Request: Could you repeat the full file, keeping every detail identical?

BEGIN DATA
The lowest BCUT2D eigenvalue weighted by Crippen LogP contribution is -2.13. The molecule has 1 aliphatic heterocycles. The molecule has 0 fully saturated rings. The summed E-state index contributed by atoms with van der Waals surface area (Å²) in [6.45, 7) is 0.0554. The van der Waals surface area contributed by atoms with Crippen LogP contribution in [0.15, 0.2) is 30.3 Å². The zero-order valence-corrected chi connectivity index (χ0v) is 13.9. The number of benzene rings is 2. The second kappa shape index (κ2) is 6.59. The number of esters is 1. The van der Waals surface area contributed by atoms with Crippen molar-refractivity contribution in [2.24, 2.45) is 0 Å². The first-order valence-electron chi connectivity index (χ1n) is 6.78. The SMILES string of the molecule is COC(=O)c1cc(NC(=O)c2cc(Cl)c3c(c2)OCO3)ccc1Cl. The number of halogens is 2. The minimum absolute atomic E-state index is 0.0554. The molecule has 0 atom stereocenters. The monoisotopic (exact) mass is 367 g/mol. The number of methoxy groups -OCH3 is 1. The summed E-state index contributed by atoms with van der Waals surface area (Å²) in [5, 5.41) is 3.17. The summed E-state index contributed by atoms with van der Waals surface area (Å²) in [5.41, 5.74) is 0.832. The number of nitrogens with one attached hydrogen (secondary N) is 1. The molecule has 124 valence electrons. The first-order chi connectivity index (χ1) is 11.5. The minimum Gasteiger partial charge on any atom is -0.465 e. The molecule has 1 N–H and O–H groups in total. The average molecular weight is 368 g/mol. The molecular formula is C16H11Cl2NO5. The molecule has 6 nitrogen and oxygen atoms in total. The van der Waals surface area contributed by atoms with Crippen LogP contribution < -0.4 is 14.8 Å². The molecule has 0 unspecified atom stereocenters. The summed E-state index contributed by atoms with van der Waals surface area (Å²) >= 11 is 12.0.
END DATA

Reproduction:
The lowest BCUT2D eigenvalue weighted by Crippen LogP contribution is -2.13. The molecule has 1 aliphatic heterocycles. The molecule has 0 fully saturated rings. The summed E-state index contributed by atoms with van der Waals surface area (Å²) in [6.45, 7) is 0.0554. The van der Waals surface area contributed by atoms with Crippen LogP contribution in [0.15, 0.2) is 30.3 Å². The zero-order valence-corrected chi connectivity index (χ0v) is 13.9. The number of benzene rings is 2. The second kappa shape index (κ2) is 6.59. The number of esters is 1. The van der Waals surface area contributed by atoms with Crippen molar-refractivity contribution in [2.24, 2.45) is 0 Å². The first-order valence-electron chi connectivity index (χ1n) is 6.78. The SMILES string of the molecule is COC(=O)c1cc(NC(=O)c2cc(Cl)c3c(c2)OCO3)ccc1Cl. The number of halogens is 2. The minimum absolute atomic E-state index is 0.0554. The molecule has 0 atom stereocenters. The monoisotopic (exact) mass is 367 g/mol. The number of methoxy groups -OCH3 is 1. The summed E-state index contributed by atoms with van der Waals surface area (Å²) in [5, 5.41) is 3.17. The summed E-state index contributed by atoms with van der Waals surface area (Å²) in [5.41, 5.74) is 0.832. The number of nitrogens with one attached hydrogen (secondary N) is 1. The molecule has 124 valence electrons. The first-order chi connectivity index (χ1) is 11.5. The minimum Gasteiger partial charge on any atom is -0.465 e. The molecule has 1 N–H and O–H groups in total. The average molecular weight is 368 g/mol. The molecular formula is C16H11Cl2NO5. The molecule has 6 nitrogen and oxygen atoms in total. The van der Waals surface area contributed by atoms with Crippen LogP contribution < -0.4 is 14.8 Å². The molecule has 0 unspecified atom stereocenters. The summed E-state index contributed by atoms with van der Waals surface area (Å²) >= 11 is 12.0.